The word leadership simply and easily trips off the tongue doesn’t it? These days, we talk a lot about leadership and usually it’s on an intellectual level. We rarely stop and think about what bonafide leadership feels like, how it can change things and make a real, lasting and significant difference in lots of ways and in all kinds of situations.
When we think of great leaders we think of people like Gandhi, Martin Luther King, Churchill and how they changed the world, how they managed to get thousands of people to believe in and follow them. We say with the utmost confidence and belief that good leaders are necessary and act as the difference between patients receiving poor quality care, and high quality care. Seeing that kind of leadership in action, feeling it and experiencing it is something else. When you are in the presence of, or led by, a great leader you can really feel it.
Being part of the NHS Leadership Academy (something of which I am enormously proud of) we, more than most, are conscious of the pressing need for the NHS to have good leaders. Indeed the very essence of our work is to ensure colleagues in the health service have ample and varied opportunities to develop into outstanding leaders, to be the best they can be. As someone that has worked in the service for many years, I’ve experienced all manner of leaders; leaders that micro manage, leaders that are laissez faire, leaders that are task focused, some well-meaning, some not. This doesn’t mean I’m an expert on leadership theory, but I do know what it feels like to work with a great leader. Leading disparate teams of people in challenging and changing times takes tenacity, energy and drive. It means being able to understand the needs of the service and enable, empower and encourage team members – team members from diverse and varied backgrounds to work with you and each other to successfully meet organisational objectives. This consists of having the ability to get the very best out of people, this is a skill that cannot be underestimated and I often stand back and marvel, mouth agape and in total awe at people that can do it, and with seemingly consummate ease.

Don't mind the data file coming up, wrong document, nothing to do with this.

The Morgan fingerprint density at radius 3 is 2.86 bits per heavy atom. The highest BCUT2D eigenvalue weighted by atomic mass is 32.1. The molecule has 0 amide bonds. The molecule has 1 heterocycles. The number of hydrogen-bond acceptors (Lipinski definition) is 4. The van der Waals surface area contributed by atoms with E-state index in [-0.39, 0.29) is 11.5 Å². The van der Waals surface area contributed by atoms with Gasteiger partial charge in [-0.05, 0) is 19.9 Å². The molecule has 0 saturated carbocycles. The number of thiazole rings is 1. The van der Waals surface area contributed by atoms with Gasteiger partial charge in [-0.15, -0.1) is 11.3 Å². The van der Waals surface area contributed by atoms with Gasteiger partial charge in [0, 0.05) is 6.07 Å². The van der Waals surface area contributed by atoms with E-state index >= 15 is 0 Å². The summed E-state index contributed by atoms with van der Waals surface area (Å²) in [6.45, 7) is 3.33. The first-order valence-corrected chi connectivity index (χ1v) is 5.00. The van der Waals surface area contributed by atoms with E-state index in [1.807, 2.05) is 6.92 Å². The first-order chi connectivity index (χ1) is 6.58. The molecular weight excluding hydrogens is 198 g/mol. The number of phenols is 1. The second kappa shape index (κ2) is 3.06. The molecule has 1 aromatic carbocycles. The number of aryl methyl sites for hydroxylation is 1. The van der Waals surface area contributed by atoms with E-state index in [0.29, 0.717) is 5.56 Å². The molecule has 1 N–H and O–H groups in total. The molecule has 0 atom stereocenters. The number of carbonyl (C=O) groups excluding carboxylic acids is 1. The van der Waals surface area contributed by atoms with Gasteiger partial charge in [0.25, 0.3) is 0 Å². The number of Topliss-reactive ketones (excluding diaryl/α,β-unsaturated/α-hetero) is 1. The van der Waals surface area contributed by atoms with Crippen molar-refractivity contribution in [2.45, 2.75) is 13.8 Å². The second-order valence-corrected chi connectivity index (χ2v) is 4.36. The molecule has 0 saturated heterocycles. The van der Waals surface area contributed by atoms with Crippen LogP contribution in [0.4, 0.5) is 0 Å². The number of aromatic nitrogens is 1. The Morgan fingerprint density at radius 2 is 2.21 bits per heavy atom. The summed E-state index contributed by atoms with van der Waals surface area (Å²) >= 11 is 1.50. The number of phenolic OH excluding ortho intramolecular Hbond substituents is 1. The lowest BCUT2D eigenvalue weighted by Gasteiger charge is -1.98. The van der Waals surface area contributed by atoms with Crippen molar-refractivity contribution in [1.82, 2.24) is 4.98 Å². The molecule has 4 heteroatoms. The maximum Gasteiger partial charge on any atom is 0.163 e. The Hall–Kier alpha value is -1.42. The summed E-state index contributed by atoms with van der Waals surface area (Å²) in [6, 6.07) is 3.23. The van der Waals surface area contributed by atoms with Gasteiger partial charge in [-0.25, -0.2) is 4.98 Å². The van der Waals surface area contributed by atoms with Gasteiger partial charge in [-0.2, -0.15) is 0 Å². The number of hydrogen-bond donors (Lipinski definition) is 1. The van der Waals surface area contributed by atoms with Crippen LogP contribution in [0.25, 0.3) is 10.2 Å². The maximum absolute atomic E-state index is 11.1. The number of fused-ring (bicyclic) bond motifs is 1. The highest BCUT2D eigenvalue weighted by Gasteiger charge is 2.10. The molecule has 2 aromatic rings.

Leading a team, that is old and young, black and white, gay and straight, fat and thin, to move in the same direction happily and determinedly is no mean feat. It takes maturity, insight, credibility and patience. So what does being led by one these people feel like? In short it feels great, it makes you want to sing, to skip and laugh out loud. It makes you feel that you as an individual are valued and valued highly, not just for what you do but for who you are. It feels safe to be yourself, to share thoughts and ideas that are perhaps not always palatable. It means leaving work feeling good about yourself, and more importantly, about others. A great leader makes you feel pleased to be part of something and in turn encourages you to want others to feel the same. It makes you want to be the best that you can be to justify their faith and belief in you. In short, it makes you feel included, an important part of something special. In return, you hold them in high esteem and want to emulate them, woe betide anyone that says anything even remotely negative about them in your presence – your loyalty to them is unshakable and absolute. I have been fortunate enough to have worked with truly good leaders in my time in the NHS and they all have similar qualities; integrity, honesty, vision, empathy and self-belief. I often wonder how these people have developed into such well-rounded and generous human beings, yes, great leaders are always generous, generous with their time, their knowledge and experience. I want to know their secret.
There is a humility and self-effacing quality in these people – they never blow their own trumpet. My current leader is one of these people. He has all the ingredients that make up a truly great leader. This is not only good news for me and for other members of the practice team, but for the NHS Leadership Academy as a whole. With leaders like this in senior roles, it bodes well for the success of the organisation, for the NHS and ultimately for all our patients.
Dave Ashton, I salute you.